Informatics can be a valuable tool in a number of fields, including public health. The Public Health Information Network is a national initiative to develop interoperable systems throughout public health organizations at the local, state, and federal levels. This network is designed with the intention of allowing for a consistent exchange of health data at all times while protecting the security of the data being exchanged. The Public Health Information Network provides the public health sector with a continuous stream of health related information that is used to develop and improve upon interventions implemented in response to public health threats, such as the H1N1 pandemic.

The Public Health Information Network is vital in ensuring quality health data is disseminated effectively. This project focuses on the benefits and potential limitations of such a network. Trends in data can alert the public health sector to potential threats or provide information on the status of existing threats. However, all information is dependent on the completeness and quality of data reported. Problems in either area can severely limit the accuracy of the data being exchanged in the network.


A Comparison of Tags From Still and Moving Images

Alexander Chaucer

Digital libraries have become more distributed and more diverse in their collections. It is common for digital libraries, both offline and online, to contain information sources that are multimedia in nature. They provide access to, among others, text and image (still and moving) documents as well as audio files. While digital cameras now capture some metadata automatically, user assigned tags are indispensible when it comes to describing the semantic contents, including location (through geotagging, a process of assigning geographical metadata, usually the latitude and longitude coordinates of locations), of still and moving images. What is more, the numbers of still and moving images that are geotagged are increasing. According to flickr (www.flickr.com), one of the very popular photo sharing services, 3.2 million items were geotagged in September 2009 alone. One of the criticisms directed at user assigned tags, compared to controlled vocabulary terms, is that they are not precise and not well investigated. To address this, we undertook an analysis of tags assigned to a sample of geotagged still and moving images on flickr. The poster will present results of our analysis and implications for indexing and retrieval of still and moving image documents, in light of the fact that user assigned tags will potentially help solve the indexing problem associated with semantic contents of multimedia documents. They also have the potential to bridge the semantic gap. A systematic analysis of geotagged images is both timely and necessary because the phenomenon of social tagging and its true potential are new and not fully understood.


Social Media Policy in Government: A Critical Analysis of 26 Policies

atherine Stollar Peters

Although use of social media tools such as Twitter, LinkedIn, GovLoop, and Facebook by governments is growing, academic research on the subject is scarce. My work addresses the need for academic investigation into governmental social media policy and use. This poster presents my in-depth and descriptive analysis of 26 federal, state, and local governments' social media policies. This research benchmarks the current state of governmental policy and provides information for governments in the process of developing new social media policies.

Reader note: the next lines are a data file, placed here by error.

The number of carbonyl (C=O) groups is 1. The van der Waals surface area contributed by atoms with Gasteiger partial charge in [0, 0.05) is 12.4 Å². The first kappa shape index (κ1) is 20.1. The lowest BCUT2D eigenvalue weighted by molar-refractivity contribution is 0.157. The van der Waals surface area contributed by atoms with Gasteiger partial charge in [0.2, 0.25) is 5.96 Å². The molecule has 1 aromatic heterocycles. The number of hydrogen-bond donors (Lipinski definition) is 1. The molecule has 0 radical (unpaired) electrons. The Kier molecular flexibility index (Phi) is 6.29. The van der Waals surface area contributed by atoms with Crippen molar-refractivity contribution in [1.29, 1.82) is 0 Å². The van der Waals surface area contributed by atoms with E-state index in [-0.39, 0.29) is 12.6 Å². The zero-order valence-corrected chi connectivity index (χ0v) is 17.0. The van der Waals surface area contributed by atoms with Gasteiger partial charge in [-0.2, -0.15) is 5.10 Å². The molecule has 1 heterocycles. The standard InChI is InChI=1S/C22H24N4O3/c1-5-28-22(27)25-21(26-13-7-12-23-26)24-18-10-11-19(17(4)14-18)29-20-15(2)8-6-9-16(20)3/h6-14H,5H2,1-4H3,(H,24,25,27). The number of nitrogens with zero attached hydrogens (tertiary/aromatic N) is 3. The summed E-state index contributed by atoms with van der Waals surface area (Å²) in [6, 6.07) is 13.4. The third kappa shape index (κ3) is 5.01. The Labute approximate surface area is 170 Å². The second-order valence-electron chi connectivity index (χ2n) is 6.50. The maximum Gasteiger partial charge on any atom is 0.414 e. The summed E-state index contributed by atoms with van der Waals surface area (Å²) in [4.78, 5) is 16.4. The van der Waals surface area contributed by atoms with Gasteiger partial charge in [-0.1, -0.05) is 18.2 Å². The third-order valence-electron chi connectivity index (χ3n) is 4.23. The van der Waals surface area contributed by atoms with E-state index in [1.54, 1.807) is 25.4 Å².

Understanding Cultural Differences in Web Design Using Hofstede Model: A Pilot Study

Weiyi (Vivienne) Sun

Web users in different cultures often show different web behaviors and UI preferences. Understanding users’ cultural preferences is of crucial importance in website design and localization. In this pilot study, we examine national culture differences based on three of the Hofstede’s culture dimensions: Uncertainty Avoidance, Power Distance and Individualism/Collectivism. Our target websites are popular local websites from various countries. The designs of these websites have been tested by large local user bases, and thus better reflex cultural user preferences. Alexa by-country ranking is used as an indicator of websites’ popularity.We find that the cultures with higher level of Uncertainty Avoidance tend to value controlled amount of information, simple and clear content structure. While in low uncertainty avoidance cultures, maximal amount of information is provided and less important is the navigation control. We also find that in higher Power Distance Index culture, contents are more strictly structured, and have tall mental hierarchies; while in lower Power Distance Index culture, contents are structured in shallow mental hierarchies. However, no strong evidence shows that differentiates web design cultural preferences between Individualism/Collectivism cultures. For further research, this pilot study also suggests potential metrics to quantify cultural design elements. These metrics can be used to calculate culture adaptability score, and to facilitate web design and localization.


When convention meets new technology: How web 2.0 can affect accounting

Yanfei Chen

Since SEC required xml/xbrl based financial reports for companied whose fiscal year ending on or after June 15. 2009. It is necessary for us to analysis the format being used for the filings, and understand the advantage of such format. I am going to use SAX and Java programming language to analysis the 10K forms in such format, extract financial data, and apply analytical procedure from auditing. From these procedure, I will get more understanding of auditing and financial reports, and also try to explore a better way of designing XBRL, who is still a format under developing.